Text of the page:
Eric Fowle

Eric Fowle

Eric Fowle

Eric Fowle is the Executive Director of the East Central Wisconsin Regional Planning Commission (ECWRPC) – a quasi-governmental, advisory planning agency created by the State of Wisconsin to foster regional collaboration across a ten county area.

His career began in the realm of ‘water’; starting his career with the Brown County Planning Commission serving as staff support for the Lower Green Bay Remedial Action Plan – one of 31 impaired Areas of Concern (AOCs) strewn across the Great Lakes basin. Later, as a Community Planner with the Bay-Lake Regional Planning Commission, he worked with dozens of communities on environmental planning issues and regional wastewater service and treatment plans.

His subsequent 8 years of work as an Environmental Planner at the East Central RPC allowed him to build the State of Wisconsin’s first regional non-metallic mining reclamation program; better integrate the environmental visioning process into local land use plans, and; develop regional plans and policies geared toward the conservation of the region’s unique and abundant natural resources. He received his American Institute of Certified Planners (AICP) certification in 1999, and; in 2005, he became the youngest Executive Director in the agency’s 41 year history.

During this time, Eric was a driving force in fostering the creation of the Niagara Escarpment Resource Network (NERN); an outgrowth of an initial symposium on the subject held in 1998. His leadership and collaborative skills have led to successes including State Legislature proclamations; national American Viticultural Area designations; a successful ‘Ledge Tours’ program, and; a partnership-based approach to the development of the escarpment corridor’s first visionary Greenway Plan.

Much of his work was recognized in 2010 when he was selected as a recipient of the Wisconsin Department of Natural Resources’ Conservation Person of the Year Award. His work with water has now come full circle, as NERN joined with the Lakeshore Natural Resource Partnership in 2010 where he serves on the Board of Directors. This broader non-profit group is driven to build an improved ‘water ethic’ within Wisconsin’s Lake Michigan Basin.

2014 Forum Talk

The Great Arc as a Focus for a Great Lakes GeoPark

The Niagara Escarpment has prodigious relationships with water. Its underlying geology was crafted from ancient seas hundreds of millions of years ago. More recently, its exposed dolomitic rim heavily influenced the series of glacial proto-lakes, as well as the current Great Lakes system we know today. The escarpment’s table lands serves as a ‘headwaters’ for many streams and river systems. It makes (spectacular) contact with the shorelines of three of the five Great Lakes. Its unique cliff-edge micro-climates require the constant flow of groundwater which is exposed as a myriad of springs and seeps. Water continues to shape and change this geologic feature today. It is for these reasons that any future consideration of a UNESCO GeoPark application for the Niagara Escarpment, must also include, acknowledge, and honor the waters of the Great Lakes.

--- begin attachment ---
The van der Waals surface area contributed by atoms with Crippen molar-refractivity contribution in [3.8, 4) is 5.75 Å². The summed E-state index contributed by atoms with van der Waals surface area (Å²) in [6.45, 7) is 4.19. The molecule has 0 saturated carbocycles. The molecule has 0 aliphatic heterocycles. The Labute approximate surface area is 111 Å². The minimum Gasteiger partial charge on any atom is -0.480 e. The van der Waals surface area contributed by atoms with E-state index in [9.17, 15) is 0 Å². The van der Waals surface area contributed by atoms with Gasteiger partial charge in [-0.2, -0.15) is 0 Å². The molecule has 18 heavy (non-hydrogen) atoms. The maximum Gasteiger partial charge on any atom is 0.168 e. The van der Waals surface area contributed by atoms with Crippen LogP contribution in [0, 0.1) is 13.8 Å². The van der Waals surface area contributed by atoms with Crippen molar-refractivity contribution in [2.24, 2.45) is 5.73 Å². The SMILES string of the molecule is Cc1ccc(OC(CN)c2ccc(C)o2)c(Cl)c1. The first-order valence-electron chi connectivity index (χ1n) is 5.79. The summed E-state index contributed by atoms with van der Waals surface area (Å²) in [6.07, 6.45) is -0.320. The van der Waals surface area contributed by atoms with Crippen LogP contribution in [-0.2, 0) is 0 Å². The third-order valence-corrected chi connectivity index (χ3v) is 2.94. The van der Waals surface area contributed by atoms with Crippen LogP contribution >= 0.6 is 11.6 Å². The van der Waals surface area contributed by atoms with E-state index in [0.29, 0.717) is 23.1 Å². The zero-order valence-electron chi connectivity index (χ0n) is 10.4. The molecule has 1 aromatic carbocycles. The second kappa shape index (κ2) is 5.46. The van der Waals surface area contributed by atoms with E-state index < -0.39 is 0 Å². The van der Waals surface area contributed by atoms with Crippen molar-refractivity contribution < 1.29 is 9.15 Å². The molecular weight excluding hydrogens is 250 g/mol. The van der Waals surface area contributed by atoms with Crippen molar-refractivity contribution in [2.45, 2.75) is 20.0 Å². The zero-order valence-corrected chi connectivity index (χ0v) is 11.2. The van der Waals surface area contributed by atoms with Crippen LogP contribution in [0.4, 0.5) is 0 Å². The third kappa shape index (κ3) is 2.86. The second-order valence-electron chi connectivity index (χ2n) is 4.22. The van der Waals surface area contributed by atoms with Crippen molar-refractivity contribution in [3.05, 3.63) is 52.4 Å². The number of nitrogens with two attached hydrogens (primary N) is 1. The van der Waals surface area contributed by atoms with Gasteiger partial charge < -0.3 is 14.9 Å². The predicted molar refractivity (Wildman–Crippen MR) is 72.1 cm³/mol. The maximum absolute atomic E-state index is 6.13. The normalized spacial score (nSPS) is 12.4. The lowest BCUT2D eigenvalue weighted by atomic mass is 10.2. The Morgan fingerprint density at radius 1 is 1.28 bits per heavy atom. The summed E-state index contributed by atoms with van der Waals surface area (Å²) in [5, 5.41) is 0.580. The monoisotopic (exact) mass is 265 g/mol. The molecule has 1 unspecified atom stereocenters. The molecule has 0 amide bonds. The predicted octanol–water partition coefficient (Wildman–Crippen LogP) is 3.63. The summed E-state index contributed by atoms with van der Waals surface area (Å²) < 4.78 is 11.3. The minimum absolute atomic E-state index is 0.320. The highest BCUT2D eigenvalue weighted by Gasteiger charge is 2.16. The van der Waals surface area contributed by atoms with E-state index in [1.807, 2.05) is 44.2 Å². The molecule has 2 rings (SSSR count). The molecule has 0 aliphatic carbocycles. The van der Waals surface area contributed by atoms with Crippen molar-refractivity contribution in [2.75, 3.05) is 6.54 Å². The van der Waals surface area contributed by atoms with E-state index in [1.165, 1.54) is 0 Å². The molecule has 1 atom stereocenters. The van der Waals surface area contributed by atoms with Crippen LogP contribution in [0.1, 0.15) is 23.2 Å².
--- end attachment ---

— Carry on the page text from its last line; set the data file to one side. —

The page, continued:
An international-scaled “Great Lakes/Great Arc GeoPark” could serve as a focal point for long-term, expansive, and system-wide ecological, economic, and social gains through potential future collaborative efforts. A UNESCO Global Geopark is defined as a unified area with geological heritage of international significance. Utilizing this concept, specific linkages exist and can be presented in a manner for which to build the case for such a designation. When areas of geology, biology/ecology, recreation, conservation and eco-tourism are weaved together with the historic and current heritage connections across this vast cultural landscape, they form the fabric of an existing, ‘de facto’ GeoPark. The Niagara Escarpment corridor in Ontario is already a likely stand-alone candidate for UNESCO GeoPark consideration, however; by extending the designation across its entire length – by adding the knowledge and the resources and the passions which extend beyond the Province of Ontario and into the United States – it would further reinforce the Great Arc’s position as perhaps the most important physiographic feature within the Great Lakes Region.

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